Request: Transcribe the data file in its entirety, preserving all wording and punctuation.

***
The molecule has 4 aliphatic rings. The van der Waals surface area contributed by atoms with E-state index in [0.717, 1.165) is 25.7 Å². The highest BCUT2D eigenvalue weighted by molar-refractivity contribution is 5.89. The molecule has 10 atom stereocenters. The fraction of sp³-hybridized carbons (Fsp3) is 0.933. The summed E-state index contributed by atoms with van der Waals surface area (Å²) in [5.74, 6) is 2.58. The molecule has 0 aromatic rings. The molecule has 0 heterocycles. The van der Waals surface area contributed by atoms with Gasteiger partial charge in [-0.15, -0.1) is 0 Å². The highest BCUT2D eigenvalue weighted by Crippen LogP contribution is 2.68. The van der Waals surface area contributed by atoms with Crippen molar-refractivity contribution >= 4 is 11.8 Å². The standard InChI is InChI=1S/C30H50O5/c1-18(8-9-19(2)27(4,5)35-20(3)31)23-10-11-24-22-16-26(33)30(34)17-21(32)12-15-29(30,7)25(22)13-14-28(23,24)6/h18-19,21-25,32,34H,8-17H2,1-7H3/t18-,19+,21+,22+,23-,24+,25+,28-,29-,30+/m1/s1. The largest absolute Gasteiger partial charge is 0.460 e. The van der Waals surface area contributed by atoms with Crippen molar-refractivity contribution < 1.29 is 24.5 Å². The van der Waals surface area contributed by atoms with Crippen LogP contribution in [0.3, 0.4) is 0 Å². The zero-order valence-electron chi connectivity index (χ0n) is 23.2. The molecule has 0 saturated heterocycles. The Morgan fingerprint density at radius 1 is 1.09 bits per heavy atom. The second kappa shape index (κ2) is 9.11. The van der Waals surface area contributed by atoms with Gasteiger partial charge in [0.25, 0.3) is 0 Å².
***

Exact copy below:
The molecule has 4 aliphatic rings. The van der Waals surface area contributed by atoms with E-state index in [0.717, 1.165) is 25.7 Å². The highest BCUT2D eigenvalue weighted by molar-refractivity contribution is 5.89. The molecule has 10 atom stereocenters. The fraction of sp³-hybridized carbons (Fsp3) is 0.933. The summed E-state index contributed by atoms with van der Waals surface area (Å²) in [5.74, 6) is 2.58. The molecule has 0 aromatic rings. The molecule has 0 heterocycles. The van der Waals surface area contributed by atoms with Gasteiger partial charge in [-0.15, -0.1) is 0 Å². The highest BCUT2D eigenvalue weighted by Crippen LogP contribution is 2.68. The van der Waals surface area contributed by atoms with Crippen molar-refractivity contribution >= 4 is 11.8 Å². The standard InChI is InChI=1S/C30H50O5/c1-18(8-9-19(2)27(4,5)35-20(3)31)23-10-11-24-22-16-26(33)30(34)17-21(32)12-15-29(30,7)25(22)13-14-28(23,24)6/h18-19,21-25,32,34H,8-17H2,1-7H3/t18-,19+,21+,22+,23-,24+,25+,28-,29-,30+/m1/s1. The largest absolute Gasteiger partial charge is 0.460 e. The van der Waals surface area contributed by atoms with Crippen molar-refractivity contribution < 1.29 is 24.5 Å². The van der Waals surface area contributed by atoms with Crippen LogP contribution in [0.3, 0.4) is 0 Å². The zero-order valence-electron chi connectivity index (χ0n) is 23.2. The molecule has 0 saturated heterocycles. The Morgan fingerprint density at radius 1 is 1.09 bits per heavy atom. The second kappa shape index (κ2) is 9.11. The van der Waals surface area contributed by atoms with Gasteiger partial charge in [0.25, 0.3) is 0 Å².